The morals and statements in Bosch's works are often ambiguous. But human flaws such as anger, foolishness, greed, lust, gluttony, and others play a significant role. When interpreting works of art, it is often helpful to look at the time in which the work was created. In the case of Bosch, it is an age when people believed in the reality of the devil and hell. They were convinced that Satan would appear and that the Last Judgment would follow him with absolute certainty in the near or distant future. The drama of human sin and folly could only be understood by Bosch and his contemporaries as an expression of Lucifer and his henchmen, who were constantly trying to deceive humanity. Some authors reported that the prophecies of the apocalypse would soon be fulfilled in the world, with plagues, floods and other natural disasters coming.

In his pictures, Bosch also takes an interest in everyday human life. He expresses his disapproval of special estates and classes, criticizes swindlers (The juggler), vicious monks and nuns (The Garden of Delights), quacks and their gullible victims (The stone cutter) or the well-to-do man for whom his wealth is more important than his soul (Death of a curmudgeon). These are all topics that can be found in sermons of the time, proverbs and songs with a moral and didactic focus, as well as in satirical writings. The salvation of the Christian believer should not take place outside the world, but within it through honest living and honest work.

The picture becha (German: spring) from MIR from his old exhibition Bon Voyage (German: Bon Voyage), as well as other pictures from his current exhibition Fasten your seat belt compares two components that, similar to Bosch, have a contrary effect. On the one hand, the bright, colorful colors that, like the title of the picture, evoke positive associations. On the other hand the mask, which is at the center of the work and evokes thoughts of threat, protection and shielding. The need to protect themselves from a hazard often has the side effect of isolating people. In the picture Hello a similar method of the artist can be recognized. You can see a person who is in the final stages of dressing and adjusting his collar. Below you can see a gas cooker, a pistol and poison, among other things. What is the character preparing for? Is she going to fight? She seems to be prepared for many eventualities, but where and how will her path end? The title of the picture in turn means in German: “Good day”. These two words tend to be associated with beautiful things. The two pictures from MIR and also the painting Garden of Delights from Bosch seem like dark prophecies for the future of mankind. It seems they haven't learned much from their history. Epidemics, wars and natural disasters have not only happened, but are ubiquitously “poisoning” the world. Are unreasonableness and brutality the very essence of human behavior, as the two artists graphically show us? Is the apocalypse imminent? Is it the world we want to continue to live in in the future? Is an all-encompassing change of course and a symbiosis of man and nature even possible, or is it a utopian idea to believe that? With the Paradise Bosch showed more than 500 years ago what a harmonious existence of humans in nature could look like. Even if the picture is imaginatively designed, it raises the question of whether it might not show an option that could still materialize. And also MIR, whose stage name means “peace” in German and who understands the life of every individual as an important journey, wishes everyone a “bon voyage”.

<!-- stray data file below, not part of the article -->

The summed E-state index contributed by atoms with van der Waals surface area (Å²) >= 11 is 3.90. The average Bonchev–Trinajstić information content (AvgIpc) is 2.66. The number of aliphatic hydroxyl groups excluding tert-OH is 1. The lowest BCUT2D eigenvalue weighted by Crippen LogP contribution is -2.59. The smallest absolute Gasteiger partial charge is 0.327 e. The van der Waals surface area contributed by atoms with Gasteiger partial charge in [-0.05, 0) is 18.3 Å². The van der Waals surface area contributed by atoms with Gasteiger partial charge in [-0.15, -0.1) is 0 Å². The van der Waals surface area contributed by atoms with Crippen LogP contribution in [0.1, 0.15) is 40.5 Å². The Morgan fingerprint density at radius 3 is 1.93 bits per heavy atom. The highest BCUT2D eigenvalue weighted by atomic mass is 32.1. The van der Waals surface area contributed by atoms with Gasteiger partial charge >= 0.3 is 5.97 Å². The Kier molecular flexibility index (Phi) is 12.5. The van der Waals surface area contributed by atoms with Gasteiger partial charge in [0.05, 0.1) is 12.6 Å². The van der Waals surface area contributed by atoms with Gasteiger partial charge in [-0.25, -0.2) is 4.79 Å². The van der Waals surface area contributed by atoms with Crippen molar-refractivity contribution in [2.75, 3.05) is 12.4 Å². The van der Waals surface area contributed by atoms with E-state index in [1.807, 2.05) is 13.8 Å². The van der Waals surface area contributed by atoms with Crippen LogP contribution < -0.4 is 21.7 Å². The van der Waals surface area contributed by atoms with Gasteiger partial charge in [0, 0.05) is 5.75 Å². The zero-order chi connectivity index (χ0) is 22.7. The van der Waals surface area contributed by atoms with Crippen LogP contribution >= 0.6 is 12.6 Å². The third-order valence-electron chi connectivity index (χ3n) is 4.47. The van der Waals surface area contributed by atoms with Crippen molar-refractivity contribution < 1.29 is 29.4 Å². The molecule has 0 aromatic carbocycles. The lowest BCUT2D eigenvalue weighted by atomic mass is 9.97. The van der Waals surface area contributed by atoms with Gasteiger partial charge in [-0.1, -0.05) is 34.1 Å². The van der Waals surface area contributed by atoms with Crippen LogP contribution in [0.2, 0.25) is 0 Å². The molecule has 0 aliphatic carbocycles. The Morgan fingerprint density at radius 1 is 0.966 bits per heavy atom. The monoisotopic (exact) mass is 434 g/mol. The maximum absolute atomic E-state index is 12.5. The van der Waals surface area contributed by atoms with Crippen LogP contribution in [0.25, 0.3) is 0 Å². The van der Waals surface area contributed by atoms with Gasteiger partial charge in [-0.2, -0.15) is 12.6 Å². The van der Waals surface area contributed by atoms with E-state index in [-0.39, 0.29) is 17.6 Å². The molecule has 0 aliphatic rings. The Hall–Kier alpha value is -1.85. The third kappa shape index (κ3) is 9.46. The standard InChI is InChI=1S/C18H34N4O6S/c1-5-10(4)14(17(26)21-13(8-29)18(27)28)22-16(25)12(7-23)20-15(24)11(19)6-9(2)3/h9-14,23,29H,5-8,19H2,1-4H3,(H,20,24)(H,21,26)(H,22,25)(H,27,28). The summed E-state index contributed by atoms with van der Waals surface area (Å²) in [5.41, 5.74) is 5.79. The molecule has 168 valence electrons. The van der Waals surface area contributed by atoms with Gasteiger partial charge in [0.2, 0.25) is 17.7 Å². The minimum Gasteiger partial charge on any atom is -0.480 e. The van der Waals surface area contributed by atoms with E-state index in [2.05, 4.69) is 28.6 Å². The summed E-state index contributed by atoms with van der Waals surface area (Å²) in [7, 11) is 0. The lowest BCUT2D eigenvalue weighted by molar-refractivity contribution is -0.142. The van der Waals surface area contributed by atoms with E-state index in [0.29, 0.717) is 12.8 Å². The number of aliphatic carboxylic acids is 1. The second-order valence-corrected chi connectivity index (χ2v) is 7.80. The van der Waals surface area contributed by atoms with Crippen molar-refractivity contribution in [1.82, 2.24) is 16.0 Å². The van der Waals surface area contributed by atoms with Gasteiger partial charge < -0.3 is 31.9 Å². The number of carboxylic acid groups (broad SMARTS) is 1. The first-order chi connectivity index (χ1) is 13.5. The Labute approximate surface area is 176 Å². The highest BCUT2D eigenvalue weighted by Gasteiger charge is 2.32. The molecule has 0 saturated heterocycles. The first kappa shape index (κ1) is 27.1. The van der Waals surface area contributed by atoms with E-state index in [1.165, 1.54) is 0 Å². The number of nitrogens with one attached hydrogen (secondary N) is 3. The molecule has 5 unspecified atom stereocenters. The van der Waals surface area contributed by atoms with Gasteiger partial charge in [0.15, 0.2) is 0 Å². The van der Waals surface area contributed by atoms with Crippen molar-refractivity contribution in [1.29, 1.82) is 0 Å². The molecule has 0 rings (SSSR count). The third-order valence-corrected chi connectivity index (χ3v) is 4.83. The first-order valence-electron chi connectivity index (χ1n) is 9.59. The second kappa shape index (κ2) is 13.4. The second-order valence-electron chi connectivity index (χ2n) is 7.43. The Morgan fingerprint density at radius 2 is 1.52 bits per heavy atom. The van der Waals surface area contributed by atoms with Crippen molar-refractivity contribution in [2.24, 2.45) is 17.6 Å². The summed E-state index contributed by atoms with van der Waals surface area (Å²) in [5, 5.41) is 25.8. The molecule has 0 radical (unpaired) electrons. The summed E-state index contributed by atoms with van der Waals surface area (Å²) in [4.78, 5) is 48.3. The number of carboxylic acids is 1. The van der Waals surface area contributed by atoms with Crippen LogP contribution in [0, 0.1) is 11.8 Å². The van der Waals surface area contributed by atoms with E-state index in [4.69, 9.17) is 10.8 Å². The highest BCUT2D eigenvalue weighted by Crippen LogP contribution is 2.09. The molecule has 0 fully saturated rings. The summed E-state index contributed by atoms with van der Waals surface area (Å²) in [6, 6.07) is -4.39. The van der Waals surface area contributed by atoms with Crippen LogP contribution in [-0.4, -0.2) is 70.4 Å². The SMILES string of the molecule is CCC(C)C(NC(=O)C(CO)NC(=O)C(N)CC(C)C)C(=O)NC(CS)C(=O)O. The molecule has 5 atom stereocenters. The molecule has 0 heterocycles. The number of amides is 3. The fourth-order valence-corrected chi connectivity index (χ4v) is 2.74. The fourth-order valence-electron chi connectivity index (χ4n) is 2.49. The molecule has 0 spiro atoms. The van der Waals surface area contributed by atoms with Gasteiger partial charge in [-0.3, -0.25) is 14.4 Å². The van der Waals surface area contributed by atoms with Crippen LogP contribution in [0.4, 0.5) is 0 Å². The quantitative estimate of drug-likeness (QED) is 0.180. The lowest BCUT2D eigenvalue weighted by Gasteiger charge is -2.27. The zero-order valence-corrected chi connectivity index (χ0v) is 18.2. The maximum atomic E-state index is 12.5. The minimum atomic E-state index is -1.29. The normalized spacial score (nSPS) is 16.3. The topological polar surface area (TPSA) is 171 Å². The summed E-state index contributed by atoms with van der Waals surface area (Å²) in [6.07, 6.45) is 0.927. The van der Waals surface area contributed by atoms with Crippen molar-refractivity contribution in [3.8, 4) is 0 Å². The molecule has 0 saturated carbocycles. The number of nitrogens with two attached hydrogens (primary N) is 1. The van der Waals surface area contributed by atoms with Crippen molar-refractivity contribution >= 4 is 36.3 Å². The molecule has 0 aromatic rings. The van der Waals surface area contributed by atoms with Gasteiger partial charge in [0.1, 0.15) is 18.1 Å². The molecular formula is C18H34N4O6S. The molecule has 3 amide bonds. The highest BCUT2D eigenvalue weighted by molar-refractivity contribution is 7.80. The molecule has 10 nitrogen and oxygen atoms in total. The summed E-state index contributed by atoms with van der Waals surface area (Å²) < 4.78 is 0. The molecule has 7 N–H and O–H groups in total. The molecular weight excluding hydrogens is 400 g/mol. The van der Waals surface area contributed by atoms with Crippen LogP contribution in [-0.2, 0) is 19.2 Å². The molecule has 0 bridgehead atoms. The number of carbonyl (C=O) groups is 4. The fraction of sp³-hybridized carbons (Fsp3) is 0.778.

Walter Bosing: Bosch. Complete Works, Cologne 2012.
Mario Bussagli: Bosch, Cologne 2017.